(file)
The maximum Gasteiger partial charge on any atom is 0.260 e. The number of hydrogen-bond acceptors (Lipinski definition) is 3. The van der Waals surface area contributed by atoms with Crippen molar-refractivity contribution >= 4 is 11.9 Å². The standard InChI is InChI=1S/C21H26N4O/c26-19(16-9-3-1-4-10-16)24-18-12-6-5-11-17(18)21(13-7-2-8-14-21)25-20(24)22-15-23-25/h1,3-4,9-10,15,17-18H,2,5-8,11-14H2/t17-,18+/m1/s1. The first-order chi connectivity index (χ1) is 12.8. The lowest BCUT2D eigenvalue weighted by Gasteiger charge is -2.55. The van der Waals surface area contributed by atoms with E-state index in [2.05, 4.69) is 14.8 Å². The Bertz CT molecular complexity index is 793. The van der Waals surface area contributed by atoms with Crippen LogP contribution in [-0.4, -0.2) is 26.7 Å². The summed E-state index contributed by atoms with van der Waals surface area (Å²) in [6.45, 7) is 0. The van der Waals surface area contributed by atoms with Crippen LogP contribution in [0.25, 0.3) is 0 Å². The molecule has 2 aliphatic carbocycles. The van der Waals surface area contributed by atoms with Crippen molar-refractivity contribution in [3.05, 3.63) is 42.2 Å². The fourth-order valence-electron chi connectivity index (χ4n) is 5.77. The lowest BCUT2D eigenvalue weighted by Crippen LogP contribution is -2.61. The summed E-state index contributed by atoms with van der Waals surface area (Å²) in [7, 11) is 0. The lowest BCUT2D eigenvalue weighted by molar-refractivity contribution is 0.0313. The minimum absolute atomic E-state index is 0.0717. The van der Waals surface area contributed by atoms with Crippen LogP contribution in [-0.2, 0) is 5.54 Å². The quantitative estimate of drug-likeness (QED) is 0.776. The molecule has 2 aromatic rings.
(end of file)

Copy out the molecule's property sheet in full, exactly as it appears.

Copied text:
The maximum Gasteiger partial charge on any atom is 0.260 e. The number of hydrogen-bond acceptors (Lipinski definition) is 3. The van der Waals surface area contributed by atoms with Crippen molar-refractivity contribution >= 4 is 11.9 Å². The standard InChI is InChI=1S/C21H26N4O/c26-19(16-9-3-1-4-10-16)24-18-12-6-5-11-17(18)21(13-7-2-8-14-21)25-20(24)22-15-23-25/h1,3-4,9-10,15,17-18H,2,5-8,11-14H2/t17-,18+/m1/s1. The first-order chi connectivity index (χ1) is 12.8. The lowest BCUT2D eigenvalue weighted by Gasteiger charge is -2.55. The van der Waals surface area contributed by atoms with E-state index in [2.05, 4.69) is 14.8 Å². The Bertz CT molecular complexity index is 793. The van der Waals surface area contributed by atoms with Crippen LogP contribution in [-0.4, -0.2) is 26.7 Å². The summed E-state index contributed by atoms with van der Waals surface area (Å²) in [6.45, 7) is 0. The van der Waals surface area contributed by atoms with Crippen LogP contribution in [0.25, 0.3) is 0 Å². The molecule has 2 aliphatic carbocycles. The van der Waals surface area contributed by atoms with Crippen molar-refractivity contribution in [3.05, 3.63) is 42.2 Å². The fourth-order valence-electron chi connectivity index (χ4n) is 5.77. The lowest BCUT2D eigenvalue weighted by Crippen LogP contribution is -2.61. The summed E-state index contributed by atoms with van der Waals surface area (Å²) in [7, 11) is 0. The lowest BCUT2D eigenvalue weighted by molar-refractivity contribution is 0.0313. The minimum absolute atomic E-state index is 0.0717. The van der Waals surface area contributed by atoms with Crippen LogP contribution in [-0.2, 0) is 5.54 Å². The quantitative estimate of drug-likeness (QED) is 0.776. The molecule has 2 aromatic rings.